Chairperson Mabasa asked if it could be left, then moved on.
Chairperson Mabasa had a minor grammatical inquiry.
Mr Motau said he had a problem with the use of “attitude” under J).
The Chairperson said that changing it would be confusing.
Chairperson Mabasa asked if it should be deleted.
Ms Tsotetsi said that if the sentence were read in full, it made sense.
Mr Motau said that the report should show how things were being done and he wanted to know what it meant. He didn’t like the use of “attitude” -- he did not know what was trying to be conveyed.
The Committee Advisor said it needed to be reworded. She said that the expression indicated that the Committee was more proactive, and that it helped the EDD.
Mr Motau said that “achievement” should be plural. He also said that “life of citizens” was not correct, because the Committee did not have citizens.
Chairperson Mabasa said that the Advisor would rewrite it and then moved on to pages 27 and 28.
Mr Beukman said that bullet four, f), should be deleted. This was agreed.
Mr M Hlengwa (IFP) asked about a meeting which the Committee had attended on free trade areas, as he did not see the meeting mentioned in the report.
Chairperson Mabasa said it would be added, then handed back to Chairperson Coleman.
The Chairperson said that this report summarised the work done by the Committee during the fourth Parliament and asked for the report to be adopted.
Mr Mabasa and Mr Motau moved and seconded the adoption of the report.
Approval of Minutes
Public Hearings: Minutes for 14 – 16 January 2014
The Chairperson went through pages one to four with no comments from Members.
Mr Van der Westhuizen said that there was a sentence included in every set of minutes, and the Chairperson did not repeat herself like that.
The Chairperson said that because there were new presenters, she told them all the same thing. She then scolded the Secretary for poor presentation of the minutes, such as spacing after each sentence. After assuring Members the typographical errors would be corrected, the minutes were approved.
Minutes for the Bill
The date of the meeting – 15 January 2014 – was included and approval was moved by Mr Mabasa, seconded by Mr Van der Westhuizen. The minutes were approved.
The minutes for 15 January 2014; 28 January 2014; 4 February 2014 (Clause-by-clause of the Bill); and 5 February 2014, were adopted.
Minutes for the Redrafted Bill Considerations were adopted.
The minutes for 11 February 2014 were adopted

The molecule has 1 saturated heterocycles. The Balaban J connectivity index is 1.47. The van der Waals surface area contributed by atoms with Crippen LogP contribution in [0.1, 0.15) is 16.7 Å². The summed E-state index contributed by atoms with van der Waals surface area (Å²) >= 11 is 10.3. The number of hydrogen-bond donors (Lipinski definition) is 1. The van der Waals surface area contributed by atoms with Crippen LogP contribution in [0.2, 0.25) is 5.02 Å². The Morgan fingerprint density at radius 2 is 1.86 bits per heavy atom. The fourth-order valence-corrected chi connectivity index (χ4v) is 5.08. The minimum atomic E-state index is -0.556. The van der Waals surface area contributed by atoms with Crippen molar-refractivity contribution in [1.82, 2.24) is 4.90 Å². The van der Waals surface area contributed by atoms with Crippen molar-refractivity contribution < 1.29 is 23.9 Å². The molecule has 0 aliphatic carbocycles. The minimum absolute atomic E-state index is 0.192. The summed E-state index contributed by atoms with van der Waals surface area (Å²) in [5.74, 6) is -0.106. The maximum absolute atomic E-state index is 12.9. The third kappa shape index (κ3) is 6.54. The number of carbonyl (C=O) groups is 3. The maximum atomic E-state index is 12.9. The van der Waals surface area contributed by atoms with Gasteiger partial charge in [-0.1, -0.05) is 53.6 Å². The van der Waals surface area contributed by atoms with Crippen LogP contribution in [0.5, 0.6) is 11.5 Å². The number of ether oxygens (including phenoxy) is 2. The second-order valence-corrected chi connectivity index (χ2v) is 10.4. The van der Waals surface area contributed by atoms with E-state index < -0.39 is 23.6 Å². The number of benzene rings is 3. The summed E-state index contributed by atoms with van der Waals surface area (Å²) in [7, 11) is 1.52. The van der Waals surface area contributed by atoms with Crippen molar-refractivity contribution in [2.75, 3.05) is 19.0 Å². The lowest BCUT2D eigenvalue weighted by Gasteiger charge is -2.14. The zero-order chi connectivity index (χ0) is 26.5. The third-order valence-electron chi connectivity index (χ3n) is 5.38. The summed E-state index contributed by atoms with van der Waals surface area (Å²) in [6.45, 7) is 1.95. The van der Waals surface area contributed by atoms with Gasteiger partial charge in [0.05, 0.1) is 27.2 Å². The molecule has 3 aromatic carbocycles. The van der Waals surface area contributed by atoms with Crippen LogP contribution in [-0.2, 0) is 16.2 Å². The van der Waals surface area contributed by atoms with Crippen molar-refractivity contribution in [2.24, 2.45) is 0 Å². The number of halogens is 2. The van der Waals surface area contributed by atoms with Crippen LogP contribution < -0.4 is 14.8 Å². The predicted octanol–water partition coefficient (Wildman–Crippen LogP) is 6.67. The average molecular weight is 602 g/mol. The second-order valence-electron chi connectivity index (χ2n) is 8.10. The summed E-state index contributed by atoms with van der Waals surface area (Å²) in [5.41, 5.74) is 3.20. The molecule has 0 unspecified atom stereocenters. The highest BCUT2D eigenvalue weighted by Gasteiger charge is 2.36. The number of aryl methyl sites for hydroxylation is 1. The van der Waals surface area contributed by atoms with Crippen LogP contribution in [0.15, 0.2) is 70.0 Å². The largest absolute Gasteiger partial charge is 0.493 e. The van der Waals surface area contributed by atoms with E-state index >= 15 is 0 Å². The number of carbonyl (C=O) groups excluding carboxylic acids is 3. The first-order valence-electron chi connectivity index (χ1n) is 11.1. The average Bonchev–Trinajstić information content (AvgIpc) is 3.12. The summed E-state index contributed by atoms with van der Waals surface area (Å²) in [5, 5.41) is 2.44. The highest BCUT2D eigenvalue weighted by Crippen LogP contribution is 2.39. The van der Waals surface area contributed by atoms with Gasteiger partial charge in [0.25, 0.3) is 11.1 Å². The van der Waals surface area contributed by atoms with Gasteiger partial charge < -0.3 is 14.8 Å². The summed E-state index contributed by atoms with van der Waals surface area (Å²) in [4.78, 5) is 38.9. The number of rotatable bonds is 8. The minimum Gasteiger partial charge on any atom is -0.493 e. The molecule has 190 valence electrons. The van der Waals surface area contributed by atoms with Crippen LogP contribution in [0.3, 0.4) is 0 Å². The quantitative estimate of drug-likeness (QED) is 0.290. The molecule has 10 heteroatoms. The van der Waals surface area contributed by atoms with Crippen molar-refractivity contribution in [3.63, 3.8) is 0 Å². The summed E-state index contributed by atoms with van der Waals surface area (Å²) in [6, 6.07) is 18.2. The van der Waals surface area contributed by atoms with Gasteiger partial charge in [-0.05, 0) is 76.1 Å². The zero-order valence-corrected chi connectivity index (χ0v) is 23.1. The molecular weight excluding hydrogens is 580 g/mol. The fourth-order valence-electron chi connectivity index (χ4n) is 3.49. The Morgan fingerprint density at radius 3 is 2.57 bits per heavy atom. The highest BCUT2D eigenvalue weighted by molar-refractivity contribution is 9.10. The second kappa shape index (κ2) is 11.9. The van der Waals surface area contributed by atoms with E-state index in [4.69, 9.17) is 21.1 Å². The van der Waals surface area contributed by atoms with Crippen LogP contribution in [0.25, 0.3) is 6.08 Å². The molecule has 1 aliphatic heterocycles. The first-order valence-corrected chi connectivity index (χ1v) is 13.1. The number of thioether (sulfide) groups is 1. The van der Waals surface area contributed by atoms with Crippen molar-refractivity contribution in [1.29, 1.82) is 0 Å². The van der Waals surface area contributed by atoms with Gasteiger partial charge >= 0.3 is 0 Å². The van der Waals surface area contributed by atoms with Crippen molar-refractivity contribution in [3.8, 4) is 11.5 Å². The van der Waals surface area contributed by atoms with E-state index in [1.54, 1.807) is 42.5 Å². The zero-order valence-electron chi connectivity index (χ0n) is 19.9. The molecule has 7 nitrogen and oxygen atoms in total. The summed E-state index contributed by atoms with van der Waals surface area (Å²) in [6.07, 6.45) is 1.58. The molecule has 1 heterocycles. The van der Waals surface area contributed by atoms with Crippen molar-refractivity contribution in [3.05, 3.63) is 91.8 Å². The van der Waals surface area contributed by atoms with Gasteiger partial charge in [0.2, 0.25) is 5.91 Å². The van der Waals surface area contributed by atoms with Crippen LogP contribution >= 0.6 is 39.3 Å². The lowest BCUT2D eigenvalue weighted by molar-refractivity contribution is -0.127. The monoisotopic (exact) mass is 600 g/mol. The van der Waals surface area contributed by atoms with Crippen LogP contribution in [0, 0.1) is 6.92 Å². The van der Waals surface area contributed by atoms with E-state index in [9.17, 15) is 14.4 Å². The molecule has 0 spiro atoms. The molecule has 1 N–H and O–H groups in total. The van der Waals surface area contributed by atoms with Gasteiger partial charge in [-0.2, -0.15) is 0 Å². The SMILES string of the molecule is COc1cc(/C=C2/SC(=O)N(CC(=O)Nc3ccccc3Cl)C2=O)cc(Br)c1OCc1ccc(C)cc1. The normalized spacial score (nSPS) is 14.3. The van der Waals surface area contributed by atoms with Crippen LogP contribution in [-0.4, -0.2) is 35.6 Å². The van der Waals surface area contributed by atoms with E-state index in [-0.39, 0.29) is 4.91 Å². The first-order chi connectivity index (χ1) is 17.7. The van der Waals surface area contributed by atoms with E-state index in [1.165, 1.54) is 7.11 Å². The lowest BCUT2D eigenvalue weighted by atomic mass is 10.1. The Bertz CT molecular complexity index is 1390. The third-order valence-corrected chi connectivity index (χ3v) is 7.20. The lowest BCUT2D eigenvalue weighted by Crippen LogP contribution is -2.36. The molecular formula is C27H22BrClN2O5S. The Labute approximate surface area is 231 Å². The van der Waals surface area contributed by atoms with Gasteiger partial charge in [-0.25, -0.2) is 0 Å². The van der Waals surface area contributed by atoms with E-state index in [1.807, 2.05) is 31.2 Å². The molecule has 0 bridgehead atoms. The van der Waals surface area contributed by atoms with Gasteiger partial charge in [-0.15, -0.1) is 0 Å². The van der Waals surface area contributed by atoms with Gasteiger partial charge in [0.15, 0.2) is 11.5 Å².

The minutes for 18 February 2014 required amendment. Mr Van der Westhuizen said that “Loots” was the proper spelling. Mr Beukman said that “Mr Smith’s submission” just stopped, and was not a complete sentence. The Chairperson said that “what” would be removed.
The minutes were adopted.
Party leaders’ concluding remarks
Mr Hlengwa said that the IFP thanked the Committee for its good work and cooperation. He said that the Opposition had been warmly received.
Mr Motau thanked the Committee for having the DA, even though their two Members were there for a short, but intense, stay. He complimented the Chairperson on the way she handled the meetings.
Mr Mabasa said it was good that the Committee could differentiate from party politics and work together to fix the challenges which South Africa faced. Even on the oversight visits, there was teamwork – people could not tell the difference between the ANC and others. He thanked the Chairperson and the Committee officials.
The Chairperson said that although she was a member of the ANC, she spoke for the whole Committee. She thanked the Members for their presentation and respect. Without respect, the Committee environment would not be conducive for things to happen. She thanked the Committee for their guidance at the beginning, as she was new to being a Chairperson. She thanked the staff humbly. She thanked her personal assistant. She thanked the Committee Advisor for her hard work and her ability to explain and polish all the content -- she did not undermine anyone, but just built everyone up. She thanked the members of the Opposition for being supportive, mature and constructive. She said that their behavior made it easy for the ANC Members to accommodate their concerns.
The Chairperson said that the oversight report could not be adopted, because the Committee had not gone over it.
The meeting was adjourned.